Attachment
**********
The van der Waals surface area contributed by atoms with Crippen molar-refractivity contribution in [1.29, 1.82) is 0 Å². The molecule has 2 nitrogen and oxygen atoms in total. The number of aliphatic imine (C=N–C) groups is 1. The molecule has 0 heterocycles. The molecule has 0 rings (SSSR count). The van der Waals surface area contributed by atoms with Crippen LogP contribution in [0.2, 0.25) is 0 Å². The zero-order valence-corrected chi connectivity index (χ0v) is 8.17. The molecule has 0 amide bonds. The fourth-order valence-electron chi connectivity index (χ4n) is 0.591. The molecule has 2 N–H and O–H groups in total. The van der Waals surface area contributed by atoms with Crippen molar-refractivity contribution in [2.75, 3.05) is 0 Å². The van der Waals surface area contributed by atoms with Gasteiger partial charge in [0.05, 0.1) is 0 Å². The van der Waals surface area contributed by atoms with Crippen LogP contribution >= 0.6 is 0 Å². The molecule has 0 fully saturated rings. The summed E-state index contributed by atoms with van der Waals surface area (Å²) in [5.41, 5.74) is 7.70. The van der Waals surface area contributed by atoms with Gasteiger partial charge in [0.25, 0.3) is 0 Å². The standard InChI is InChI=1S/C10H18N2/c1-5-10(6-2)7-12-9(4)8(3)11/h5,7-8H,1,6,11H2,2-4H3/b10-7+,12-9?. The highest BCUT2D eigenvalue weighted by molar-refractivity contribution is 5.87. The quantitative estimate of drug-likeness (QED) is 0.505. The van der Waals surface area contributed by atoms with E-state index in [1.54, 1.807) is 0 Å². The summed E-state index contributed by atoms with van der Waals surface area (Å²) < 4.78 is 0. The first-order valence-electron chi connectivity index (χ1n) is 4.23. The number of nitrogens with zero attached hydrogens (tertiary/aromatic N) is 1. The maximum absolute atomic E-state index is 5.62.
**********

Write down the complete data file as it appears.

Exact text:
The van der Waals surface area contributed by atoms with Crippen molar-refractivity contribution in [1.29, 1.82) is 0 Å². The molecule has 2 nitrogen and oxygen atoms in total. The number of aliphatic imine (C=N–C) groups is 1. The molecule has 0 heterocycles. The molecule has 0 rings (SSSR count). The van der Waals surface area contributed by atoms with Crippen LogP contribution in [0.2, 0.25) is 0 Å². The zero-order valence-corrected chi connectivity index (χ0v) is 8.17. The molecule has 0 amide bonds. The fourth-order valence-electron chi connectivity index (χ4n) is 0.591. The molecule has 2 N–H and O–H groups in total. The van der Waals surface area contributed by atoms with Crippen molar-refractivity contribution in [2.75, 3.05) is 0 Å². The van der Waals surface area contributed by atoms with Gasteiger partial charge in [0.05, 0.1) is 0 Å². The van der Waals surface area contributed by atoms with Crippen LogP contribution >= 0.6 is 0 Å². The molecule has 0 fully saturated rings. The summed E-state index contributed by atoms with van der Waals surface area (Å²) in [5.41, 5.74) is 7.70. The van der Waals surface area contributed by atoms with Gasteiger partial charge in [0.25, 0.3) is 0 Å². The standard InChI is InChI=1S/C10H18N2/c1-5-10(6-2)7-12-9(4)8(3)11/h5,7-8H,1,6,11H2,2-4H3/b10-7+,12-9?. The highest BCUT2D eigenvalue weighted by molar-refractivity contribution is 5.87. The quantitative estimate of drug-likeness (QED) is 0.505. The van der Waals surface area contributed by atoms with E-state index in [1.54, 1.807) is 0 Å². The summed E-state index contributed by atoms with van der Waals surface area (Å²) < 4.78 is 0. The first-order valence-electron chi connectivity index (χ1n) is 4.23. The number of nitrogens with zero attached hydrogens (tertiary/aromatic N) is 1. The maximum absolute atomic E-state index is 5.62.